• These are small mercies in a wildly inconsistent film that seesaws unevenly between charming and WTF! It’s especially disappointing coming from the very writers and director that gave us last year’s terrific Queen. Don’t say I didn’t warn you.

  • Shubhra Gupta
    Shubhra Gupta
    Indian Express


    …a non-stop barrage of stereotypes being played for laughs: rich Sindhi men and their love for living life large, grooms obsessed with their eight-and-a-half packs, limp-wrists and fat waists. Where’s the ‘shaan’ in all this?

  • Raja Sen
    Raja Sen


    It looks spiffy and there’s some gloss to like, but overall Shaandaar is pretty much — as Alia calls the fourth finger of each hand — useless.

  • Rohit Vats
    Rohit Vats
    Hindustan Times


    …relies more on the youthful appeal of its lead actors than a tight screenplay. Sometimes, it pretends to raise an issue, but then shies away from dealing with it. Let me introduce you to the basic premise of the film which mistakes Sindhis for a community of money minded devils.

  • Suparna Sharma
    Suparna Sharma
    Deccan Chronicle


    Dud characters in a stinking plot…

  • Sushmita Murthy
    Sushmita Murthy
    Deccan Chronicle


    The film is largely unreal, exaggerated and a not-so-Shaandaar continuation of Bahl’s work.

  • Meena Iyer
    Meena Iyer
    Times Of India


    Shaandaar has a fun plot. However in his attempt to spoof destination weddings of the bankrupt and the famous, Vikas Bahl, (who also directed that gem, Queen) forgot to take a script along.

  • Sarita Tanwar
    Sarita Tanwar
    DNA India


    Gatecrashing a Sindhi wedding would be more fun than spending time and money on this one.

  • Bahl’s scenes are seen falling flat most of the time, and he isn’t even able to whip out something to keep us captivated during the boring parts. He however succeeds in bringing out the best from his actors.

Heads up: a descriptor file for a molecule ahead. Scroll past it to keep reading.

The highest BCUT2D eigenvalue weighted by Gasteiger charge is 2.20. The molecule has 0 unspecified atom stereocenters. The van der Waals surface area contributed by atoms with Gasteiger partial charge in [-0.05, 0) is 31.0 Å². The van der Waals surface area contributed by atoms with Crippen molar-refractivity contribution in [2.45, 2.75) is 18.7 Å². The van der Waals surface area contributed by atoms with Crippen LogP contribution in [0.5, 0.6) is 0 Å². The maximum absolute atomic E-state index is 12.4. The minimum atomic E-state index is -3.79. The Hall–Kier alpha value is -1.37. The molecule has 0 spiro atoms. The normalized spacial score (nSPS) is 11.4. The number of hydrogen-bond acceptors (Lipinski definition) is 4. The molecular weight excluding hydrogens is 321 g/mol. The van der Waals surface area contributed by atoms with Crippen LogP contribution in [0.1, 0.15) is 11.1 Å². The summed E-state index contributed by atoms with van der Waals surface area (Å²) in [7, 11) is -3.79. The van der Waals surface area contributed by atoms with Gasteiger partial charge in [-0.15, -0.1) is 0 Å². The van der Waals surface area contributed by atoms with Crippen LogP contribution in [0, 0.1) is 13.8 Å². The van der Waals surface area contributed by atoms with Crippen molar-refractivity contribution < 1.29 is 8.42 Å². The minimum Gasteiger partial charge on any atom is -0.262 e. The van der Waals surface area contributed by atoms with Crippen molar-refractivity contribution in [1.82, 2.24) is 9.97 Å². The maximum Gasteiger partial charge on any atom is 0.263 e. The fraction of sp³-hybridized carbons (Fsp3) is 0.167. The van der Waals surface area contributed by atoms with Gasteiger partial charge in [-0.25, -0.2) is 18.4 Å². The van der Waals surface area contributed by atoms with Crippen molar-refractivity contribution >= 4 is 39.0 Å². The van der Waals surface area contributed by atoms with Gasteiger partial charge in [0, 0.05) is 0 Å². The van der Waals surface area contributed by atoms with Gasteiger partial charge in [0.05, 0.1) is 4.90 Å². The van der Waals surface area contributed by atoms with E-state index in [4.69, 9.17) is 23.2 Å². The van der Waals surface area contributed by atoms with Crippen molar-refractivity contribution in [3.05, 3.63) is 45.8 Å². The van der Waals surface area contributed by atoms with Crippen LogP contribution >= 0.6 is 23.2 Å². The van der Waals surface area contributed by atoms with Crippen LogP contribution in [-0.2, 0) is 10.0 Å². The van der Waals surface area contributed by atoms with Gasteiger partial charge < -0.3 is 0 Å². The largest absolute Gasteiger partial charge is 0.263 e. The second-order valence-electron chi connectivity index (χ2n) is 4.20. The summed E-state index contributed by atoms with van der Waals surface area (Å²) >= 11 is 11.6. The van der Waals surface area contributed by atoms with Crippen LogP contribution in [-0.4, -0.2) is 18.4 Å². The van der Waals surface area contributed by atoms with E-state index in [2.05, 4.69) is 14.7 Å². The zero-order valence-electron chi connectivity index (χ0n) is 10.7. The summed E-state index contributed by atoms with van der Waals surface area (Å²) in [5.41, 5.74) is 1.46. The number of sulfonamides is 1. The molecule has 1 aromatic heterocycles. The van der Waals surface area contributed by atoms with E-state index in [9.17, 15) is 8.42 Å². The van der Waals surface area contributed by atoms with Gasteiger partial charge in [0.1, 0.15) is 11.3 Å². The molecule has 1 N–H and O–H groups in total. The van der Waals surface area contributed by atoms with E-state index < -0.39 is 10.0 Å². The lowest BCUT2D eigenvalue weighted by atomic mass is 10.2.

• This is neither Shaandaar nor zabardast. It’s just fluff!

  • The story lacks imagination, the screenplay is shoddy and the dialogues unfunny. Some humour goes unlaughed at and rest goes undigested. For instance, there’s a scene where it is hinted that a respected business magazine takes money to put people on their covers, and another one when a young lad sets his grandma on fire.

  • Subhash K Jha
    Subhash K Jha


    Shaandaar is awfully written and indifferently directed enough to put you off destination weddings forever.

  • Shishir Gautam
    Shishir Gautam


    In essence, the story is told almost like a Disney musical. It is grand and looks beautiful. You might almost suspect that it could be Sooraj Barjayta at the helm. Nah, not quite!

  • Moumita Bhattacharjee
    Moumita Bhattacharjee
    Bollywood Life


    Despite all that, watch this film this festive weekend because it’s been sometime since we saw a KJo embellishment onscreen.

  • As a cohesive whole, the film is a merry mess. Shaandaar, then, is a peculiar film – to be enjoyed for its beautiful moments, and to be endured for its bizarre ones.

  • Undoubtedly, it is a mish-mash of ideologies, of film-making aesthetics. I cannot shake off the big question mark – why? Why would a perfectly sane director go about doing this? You can’t even call this experimentation because individually every thing that the film does has been done before. Maybe, true to the film’s theme – it was not a film, it was a business deal.

  • Kunal Guha
    Kunal Guha
    Mumbai Mirror


    Director Vikas Bahl, best known for helming films like Queen and Chillar Party, has acquired a reputation for himself and unfortunately for him, people have expectations from this one. But unlike his previous ventures, this one lacks soul, sensitivity and a scriptwriter.

  • It’s surprising that Bahl, who gave us a touching comedy like Queen, could make a film that’s all sheen and no soul. But if you like grand Indian weddings, you may find yourself rooting for Shaandaar. For others, it’s not a happy ending.

  • Rakesh Jha
    Rakesh Jha


    With the kind of technical support it got, Shaandaar would have been a much better film if it had resisted the temptation of being too offbeat.

  • Shaandaar does not meet up to the expectations. If you are expecting something extraordinary from Bahl’s latest venture, you will leave the cinema halls with dashed hopes.

  • The film tries to get all preachy about fat people, that everyone has feelings and all that. But the same film also made a string of gay-fashion-designer-rich-blingy-show-off-Sindhis-small-eyed-Chinese-Japanese jokes. It’s then a trifle hard to take this movie seriously.

  • Watch this one only if you are a die hard fan of Shahid Kapoor and Alia Bhatt or if you have nothing better to do this weekend.

  • Rahul Desai
    Rahul Desai


    …we’ve seen it impersonating so many Indian properties on screen over the years that it now feels more like a party plot in Thane.